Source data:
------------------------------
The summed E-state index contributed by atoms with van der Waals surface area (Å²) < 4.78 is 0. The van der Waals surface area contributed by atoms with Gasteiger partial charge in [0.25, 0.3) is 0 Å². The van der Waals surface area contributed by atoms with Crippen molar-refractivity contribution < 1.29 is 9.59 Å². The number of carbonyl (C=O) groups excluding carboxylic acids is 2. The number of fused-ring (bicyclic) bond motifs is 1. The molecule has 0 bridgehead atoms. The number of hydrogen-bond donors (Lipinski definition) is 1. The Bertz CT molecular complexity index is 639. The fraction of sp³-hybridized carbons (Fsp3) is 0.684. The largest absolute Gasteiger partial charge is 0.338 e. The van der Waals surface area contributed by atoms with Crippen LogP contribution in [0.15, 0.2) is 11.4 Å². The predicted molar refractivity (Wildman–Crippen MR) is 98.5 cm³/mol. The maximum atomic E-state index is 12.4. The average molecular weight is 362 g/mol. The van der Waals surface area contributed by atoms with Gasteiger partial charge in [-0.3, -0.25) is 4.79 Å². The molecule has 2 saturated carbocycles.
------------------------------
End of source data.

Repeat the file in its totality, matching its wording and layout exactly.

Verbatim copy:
The summed E-state index contributed by atoms with van der Waals surface area (Å²) < 4.78 is 0. The van der Waals surface area contributed by atoms with Gasteiger partial charge in [0.25, 0.3) is 0 Å². The van der Waals surface area contributed by atoms with Crippen molar-refractivity contribution < 1.29 is 9.59 Å². The number of carbonyl (C=O) groups excluding carboxylic acids is 2. The number of fused-ring (bicyclic) bond motifs is 1. The molecule has 0 bridgehead atoms. The number of hydrogen-bond donors (Lipinski definition) is 1. The Bertz CT molecular complexity index is 639. The fraction of sp³-hybridized carbons (Fsp3) is 0.684. The largest absolute Gasteiger partial charge is 0.338 e. The van der Waals surface area contributed by atoms with Crippen LogP contribution in [0.15, 0.2) is 11.4 Å². The predicted molar refractivity (Wildman–Crippen MR) is 98.5 cm³/mol. The maximum atomic E-state index is 12.4. The average molecular weight is 362 g/mol. The van der Waals surface area contributed by atoms with Gasteiger partial charge in [-0.3, -0.25) is 4.79 Å². The molecule has 2 saturated carbocycles.